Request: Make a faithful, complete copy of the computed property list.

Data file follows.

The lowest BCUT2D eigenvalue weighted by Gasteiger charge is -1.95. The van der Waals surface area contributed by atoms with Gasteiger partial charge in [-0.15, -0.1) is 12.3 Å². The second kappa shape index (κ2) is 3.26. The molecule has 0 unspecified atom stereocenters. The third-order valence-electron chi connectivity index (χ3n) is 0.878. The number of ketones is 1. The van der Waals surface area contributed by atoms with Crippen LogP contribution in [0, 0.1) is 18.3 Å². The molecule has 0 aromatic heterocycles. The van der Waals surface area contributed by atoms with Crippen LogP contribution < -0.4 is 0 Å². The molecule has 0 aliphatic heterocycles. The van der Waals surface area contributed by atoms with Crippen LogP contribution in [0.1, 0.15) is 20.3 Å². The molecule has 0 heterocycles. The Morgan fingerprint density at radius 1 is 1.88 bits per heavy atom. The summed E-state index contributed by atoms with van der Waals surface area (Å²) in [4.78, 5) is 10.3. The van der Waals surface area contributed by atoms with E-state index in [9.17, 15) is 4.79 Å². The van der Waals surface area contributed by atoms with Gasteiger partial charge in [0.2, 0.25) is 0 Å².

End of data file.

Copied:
The lowest BCUT2D eigenvalue weighted by Gasteiger charge is -1.95. The van der Waals surface area contributed by atoms with Gasteiger partial charge in [-0.15, -0.1) is 12.3 Å². The second kappa shape index (κ2) is 3.26. The molecule has 0 unspecified atom stereocenters. The third-order valence-electron chi connectivity index (χ3n) is 0.878. The number of ketones is 1. The van der Waals surface area contributed by atoms with Crippen LogP contribution in [0, 0.1) is 18.3 Å². The molecule has 0 aromatic heterocycles. The van der Waals surface area contributed by atoms with Crippen LogP contribution < -0.4 is 0 Å². The molecule has 0 aliphatic heterocycles. The van der Waals surface area contributed by atoms with Crippen LogP contribution in [0.1, 0.15) is 20.3 Å². The molecule has 0 heterocycles. The Morgan fingerprint density at radius 1 is 1.88 bits per heavy atom. The summed E-state index contributed by atoms with van der Waals surface area (Å²) in [4.78, 5) is 10.3. The van der Waals surface area contributed by atoms with E-state index in [9.17, 15) is 4.79 Å². The van der Waals surface area contributed by atoms with Gasteiger partial charge in [0.2, 0.25) is 0 Å².